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Showing posts from May, 2017

Sexual Problems Breakdown

Vol. 8 The More You Know Here is a cheat sheet addressing sexual health problems and cancer treatment. I found it online & made some modifications, and hopefully it will be helpful. Chart of female sexual problems & cancer treatment Treatment Low sexual desire Less vaginal moisture Reduced vaginal size Painful intercourse Trouble reaching orgasm Infertility Chemotherapy Sometimes Often Rarely – only if linked to menopause Often Rarely Often Pelvic radiation therapy Often, if sex is linked with pain Often Often Often Rarely Often Radical hysterectomy Rarely Often* Often Rarely Rarely Always Radical cystectomy Rarely Often* Always Sometimes Sometimes Always Abdominoperineal (AP) resection Rarely Often* Sometimes Sometimes Rarely Sometimes* Total pelvic exenteration with vaginal reconstruction Sometimes Always Sometimes

Treatment & Beyond

Vol. 7 Ways Cancer Treatment Affects Sex Sexuality is definitely affected by cancer. There are many aspects of sexual health that are changed by treatments, especially chemotherapy, radiation, surgery, and hormone-therapies. A 2007 follow-up report on young breast cancer survivors, conducted by researchers at the University of California-Berkeley, found that some women reported persistent sexual difficulties five years after their treatment had ended. And according to the National Cancer Institute, about one out of every two women who’ve undergone breast cancer treatment experiences long-term sexual dysfunction. Many women face sexuality problems due to cancer treatment and feel like they have no help. It may be they are too embarrassed. It may be they feel they should focus on cancer and not sex. It may be the doctor does not discuss it first. The reality is - women are having sexual health issues during and after treatment. Which is why I have been writing this blog series!

Big O

Vol. 6 - Rediscovering Sex If you were orgasmic before treatment, you will most likely be able to achieve orgasm afterwards, but it might take more work. So, ladies... this one is for you... and for the guys who want to encourage desire and achieve orgasms. Oh, but I have Sex-Anxiety... Some people have an anxiety about sex... especially after cancer. So much has changed, both physically and mentally. There is the pressure to satisfy your partner. There is pressure that your partner may not find you attractive anymore. There is pressure that you may not find you attractive any more. There is pressure to... insert anything here ! After everything you have gone through, you now have to rediscover yourself. ( Read this blog post about self-discovery and acceptance .) Not only do you have to know what you like, you need to facilitate open and positive communication with your partner. ( Read this blog post about how to talk about sex .) Yet, there can still be a lingering concer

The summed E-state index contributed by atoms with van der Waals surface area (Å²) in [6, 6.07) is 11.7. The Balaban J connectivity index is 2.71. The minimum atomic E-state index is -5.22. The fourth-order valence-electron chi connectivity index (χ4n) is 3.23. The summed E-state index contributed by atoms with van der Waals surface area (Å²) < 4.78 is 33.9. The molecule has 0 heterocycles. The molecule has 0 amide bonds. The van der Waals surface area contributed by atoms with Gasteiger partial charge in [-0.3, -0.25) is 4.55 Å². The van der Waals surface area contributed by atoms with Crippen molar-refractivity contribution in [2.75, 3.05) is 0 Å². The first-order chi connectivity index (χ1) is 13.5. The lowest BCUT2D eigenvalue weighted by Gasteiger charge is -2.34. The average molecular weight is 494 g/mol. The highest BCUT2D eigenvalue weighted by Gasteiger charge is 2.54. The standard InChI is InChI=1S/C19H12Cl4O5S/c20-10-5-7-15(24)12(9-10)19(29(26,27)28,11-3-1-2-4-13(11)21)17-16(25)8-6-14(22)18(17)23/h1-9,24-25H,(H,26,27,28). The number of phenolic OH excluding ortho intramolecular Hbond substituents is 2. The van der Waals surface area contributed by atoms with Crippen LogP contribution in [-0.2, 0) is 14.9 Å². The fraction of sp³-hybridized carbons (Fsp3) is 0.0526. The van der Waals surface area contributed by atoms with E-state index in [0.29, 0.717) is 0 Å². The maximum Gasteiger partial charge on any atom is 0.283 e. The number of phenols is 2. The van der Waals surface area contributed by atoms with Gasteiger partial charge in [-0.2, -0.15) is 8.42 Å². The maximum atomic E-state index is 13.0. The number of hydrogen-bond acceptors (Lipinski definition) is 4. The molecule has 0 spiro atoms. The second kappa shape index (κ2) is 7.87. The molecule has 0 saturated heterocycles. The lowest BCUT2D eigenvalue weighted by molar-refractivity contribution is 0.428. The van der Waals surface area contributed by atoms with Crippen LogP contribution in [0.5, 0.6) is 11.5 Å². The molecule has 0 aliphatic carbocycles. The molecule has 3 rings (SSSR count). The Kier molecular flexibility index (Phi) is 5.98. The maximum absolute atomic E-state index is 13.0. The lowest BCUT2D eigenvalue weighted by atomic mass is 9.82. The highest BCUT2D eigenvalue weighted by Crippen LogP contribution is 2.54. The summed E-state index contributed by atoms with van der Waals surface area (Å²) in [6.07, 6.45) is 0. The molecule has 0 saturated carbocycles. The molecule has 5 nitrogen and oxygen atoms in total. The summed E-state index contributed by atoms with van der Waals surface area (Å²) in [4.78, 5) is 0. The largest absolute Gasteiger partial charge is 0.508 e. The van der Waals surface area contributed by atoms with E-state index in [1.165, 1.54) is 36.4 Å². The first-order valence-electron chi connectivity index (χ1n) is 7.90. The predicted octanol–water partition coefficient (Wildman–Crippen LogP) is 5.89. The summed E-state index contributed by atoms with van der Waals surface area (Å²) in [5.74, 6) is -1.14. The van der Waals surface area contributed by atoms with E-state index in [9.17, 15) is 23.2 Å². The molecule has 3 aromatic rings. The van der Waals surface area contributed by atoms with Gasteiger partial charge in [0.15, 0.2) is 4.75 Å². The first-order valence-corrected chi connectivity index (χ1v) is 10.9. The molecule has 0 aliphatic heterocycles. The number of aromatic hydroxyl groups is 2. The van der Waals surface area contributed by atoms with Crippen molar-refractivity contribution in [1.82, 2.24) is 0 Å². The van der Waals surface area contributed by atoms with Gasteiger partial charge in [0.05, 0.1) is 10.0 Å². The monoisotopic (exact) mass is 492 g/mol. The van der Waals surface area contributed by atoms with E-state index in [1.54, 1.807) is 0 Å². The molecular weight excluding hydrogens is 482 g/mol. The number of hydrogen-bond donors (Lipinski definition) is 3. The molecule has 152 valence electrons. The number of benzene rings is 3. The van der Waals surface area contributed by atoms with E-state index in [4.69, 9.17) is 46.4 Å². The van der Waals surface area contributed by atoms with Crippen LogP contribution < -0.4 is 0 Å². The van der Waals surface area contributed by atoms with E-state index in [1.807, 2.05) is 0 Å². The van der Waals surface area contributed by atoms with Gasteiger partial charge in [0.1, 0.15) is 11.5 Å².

Finding A Good Feeling

Vol. 5 - Physical Responses The way we see ourselves and the way we believe our partner sees us affects our sexuality. The past two blog posts provided some insight into how to address self-image issues. Yet, there are some physical responses our body goes through that affect sexual pleasure. During cancer treatment, the desire for sexual activity can decrease. Naturally, the first focus is on surviving. But sex pleasure is an important part of one's health. Cancer treatments create a number of physical ailments making sexual pleasure more challenging. Over time the desire for sex may increase, but side effects and hormone therapies may alter or deter sexual desire. Let's be honest, medically induced menopause is abrupt and intense... the slow changes that normally would happen do not occur... you are just instantly thrown in menopause. Plus, many women have to take estrogen blocking cancer drugs triggering menopause or menopausal symptoms. Like dealing with cancer isn&#